The storm-assisted car-fest that ended last year appears to be fully winding down. Automakers overall posted weak sales to start 2018. They are putting on their best face, admitting widely that this year was going to be a tough one anyway as if they expected it.
According to the Bureau of Economic Analysis, total sales (seasonally-adjusted) in January 2018 were 17.1 million, down from 17.8 million in December. It was in September and October where car sales picked up dramatically from mid-year when a clear downward trend had developed. The issue for this year is how much of an effect Harvey and Irma had, and whether it will be more than temporary given the inventory situation.
Estimates according to JD Power/LMC as well as those from AutoTrader are not encouraging. Both are heading quickly back to more middle 2017 levels than those picked up in late last year.
The growth trend ended in mid- to late-2015, an inarguable macro-related inflection. It was and is a surprise to economists, including those working at the automakers (who keep saying things like "robust job market"). To the BLS, of course, the clear and persistent slowdown in the labor market offers instead an economic explanation far more consistent with these hard(er) figures.
The problem now for the manufacturers is incentives. Each of them has produced heavier and heavier programs just to keep sales from falling further. That has an impact on profitability, a factor that is taking on paramount importance particularly at domestic carmakers.
"In the face of very high consumer confidence, low interest rates, low gas prices, longer and longer loan terms, we're still seeing the pedal through the floorboards on incentives," said Mark Wakefield, head of the auto practice at consultant AlixPartners. "You're training consumers to look for the deal."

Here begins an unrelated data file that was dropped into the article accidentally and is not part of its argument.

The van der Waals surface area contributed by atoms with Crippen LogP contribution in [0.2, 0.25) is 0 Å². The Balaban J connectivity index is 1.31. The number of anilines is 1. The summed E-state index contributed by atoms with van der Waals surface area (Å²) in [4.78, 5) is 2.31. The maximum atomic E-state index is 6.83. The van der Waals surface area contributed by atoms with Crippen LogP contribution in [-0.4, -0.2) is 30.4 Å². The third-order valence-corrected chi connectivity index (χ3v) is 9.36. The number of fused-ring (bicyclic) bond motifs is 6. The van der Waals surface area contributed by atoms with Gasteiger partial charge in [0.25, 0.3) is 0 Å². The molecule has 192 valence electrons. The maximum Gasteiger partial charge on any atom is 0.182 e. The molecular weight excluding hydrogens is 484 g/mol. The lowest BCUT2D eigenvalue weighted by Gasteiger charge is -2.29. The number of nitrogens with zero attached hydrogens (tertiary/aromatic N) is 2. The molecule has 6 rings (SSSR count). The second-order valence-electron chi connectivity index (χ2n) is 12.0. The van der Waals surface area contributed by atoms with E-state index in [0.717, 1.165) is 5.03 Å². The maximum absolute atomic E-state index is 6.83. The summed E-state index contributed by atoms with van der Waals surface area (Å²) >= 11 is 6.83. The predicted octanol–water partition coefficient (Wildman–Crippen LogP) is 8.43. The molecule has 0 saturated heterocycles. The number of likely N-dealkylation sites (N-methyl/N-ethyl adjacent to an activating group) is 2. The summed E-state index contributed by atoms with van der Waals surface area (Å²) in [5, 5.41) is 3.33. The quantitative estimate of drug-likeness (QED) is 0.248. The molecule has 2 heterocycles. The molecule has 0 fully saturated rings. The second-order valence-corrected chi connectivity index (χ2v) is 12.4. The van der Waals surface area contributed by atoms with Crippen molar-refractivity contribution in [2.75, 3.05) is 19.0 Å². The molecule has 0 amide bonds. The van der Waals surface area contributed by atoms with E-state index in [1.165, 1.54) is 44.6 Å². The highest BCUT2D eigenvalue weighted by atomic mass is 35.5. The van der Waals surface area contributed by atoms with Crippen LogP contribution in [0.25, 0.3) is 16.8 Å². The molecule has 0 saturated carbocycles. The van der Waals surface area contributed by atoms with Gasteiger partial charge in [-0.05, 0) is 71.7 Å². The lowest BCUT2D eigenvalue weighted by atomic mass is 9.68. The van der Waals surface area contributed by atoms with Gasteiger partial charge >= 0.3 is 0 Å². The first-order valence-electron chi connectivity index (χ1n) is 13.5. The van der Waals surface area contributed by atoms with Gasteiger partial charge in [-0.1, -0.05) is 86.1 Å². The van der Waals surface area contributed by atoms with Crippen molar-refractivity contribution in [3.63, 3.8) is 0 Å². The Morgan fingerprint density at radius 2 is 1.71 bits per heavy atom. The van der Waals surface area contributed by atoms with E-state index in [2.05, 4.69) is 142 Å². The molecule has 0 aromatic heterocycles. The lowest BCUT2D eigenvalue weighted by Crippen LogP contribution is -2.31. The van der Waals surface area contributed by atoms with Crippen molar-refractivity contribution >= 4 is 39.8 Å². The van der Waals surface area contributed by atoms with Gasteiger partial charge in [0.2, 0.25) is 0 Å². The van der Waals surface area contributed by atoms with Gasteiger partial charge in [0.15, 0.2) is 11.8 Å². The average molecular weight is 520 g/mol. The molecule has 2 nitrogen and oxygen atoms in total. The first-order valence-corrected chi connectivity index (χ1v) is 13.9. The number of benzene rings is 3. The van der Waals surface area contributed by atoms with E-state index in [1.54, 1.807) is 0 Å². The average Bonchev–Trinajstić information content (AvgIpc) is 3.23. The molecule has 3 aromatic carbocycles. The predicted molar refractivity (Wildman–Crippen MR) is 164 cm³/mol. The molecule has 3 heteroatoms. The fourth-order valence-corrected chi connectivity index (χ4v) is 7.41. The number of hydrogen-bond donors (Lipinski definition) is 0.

That's one way to look at, the one where the unemployment rate describes the economy for you. Another and again more consistent way is to understand that all the rest of the labor market data is the reason "high consumer confidence, low interest rates, low gas prices" aren't enough for automakers to be able to reduce incentives. There is no boom, at least not for American workers.
Customers haven't been "trained" to look for huge deals on new stock, without the incentives they won't pull the trigger. For the same reasons, we see available-for-sale housing inventory steadily decline, consumers particularly at the lower ends of the income table are far more uncertain about the economic climate and therefore their future in it. Give them the deal of a lifetime, or forget about it. Even those who are given the opportunity are refusing, which is the prior downtrend to the middle of last year. If we go back to that trend, then it's bad news all around.
That's one reason why car sales as opposed to those of SUVs and pickups have crashed. At the lower ends (cars are much cheaper relative to light trucks), there isn't a whole lot of demand going back to around late 2014 - exactly the time housing inventory began to fall off. Increasingly concerned about work, at widening margins Americans don't want to add new payments whether in a new car or because moving to a bigger and more expensive house (with its higher mortgage payment despite, too, "low interest rates").
Sales at General Motors (NYSE:GM) rose just 1.3% year over year, fell 6.3% for Ford (NYSE:F), and declined 13% at FCA (the seventeenth consecutive month of declines). Toyota's (NYSE:TM) overall sales rose 17% on the strength of a redesigned Camry gambling on increased market share for the Japanese manufacturer in a declining car market, while falling 1.7% for Honda (NYSE:HMC). Nissan (OTCPK:NSANY) (OTCPK:NSANF) achieved a rise of 10% and Hyundai-Kia sales fell 6.4%.
If dealers can't clear any additional inventory than what Harvey and Irma were able to, which is what incentive payments to customers are supposed to be for, then production has to be further adjusted. It would add yet another headwind to this boom that has yet to boom.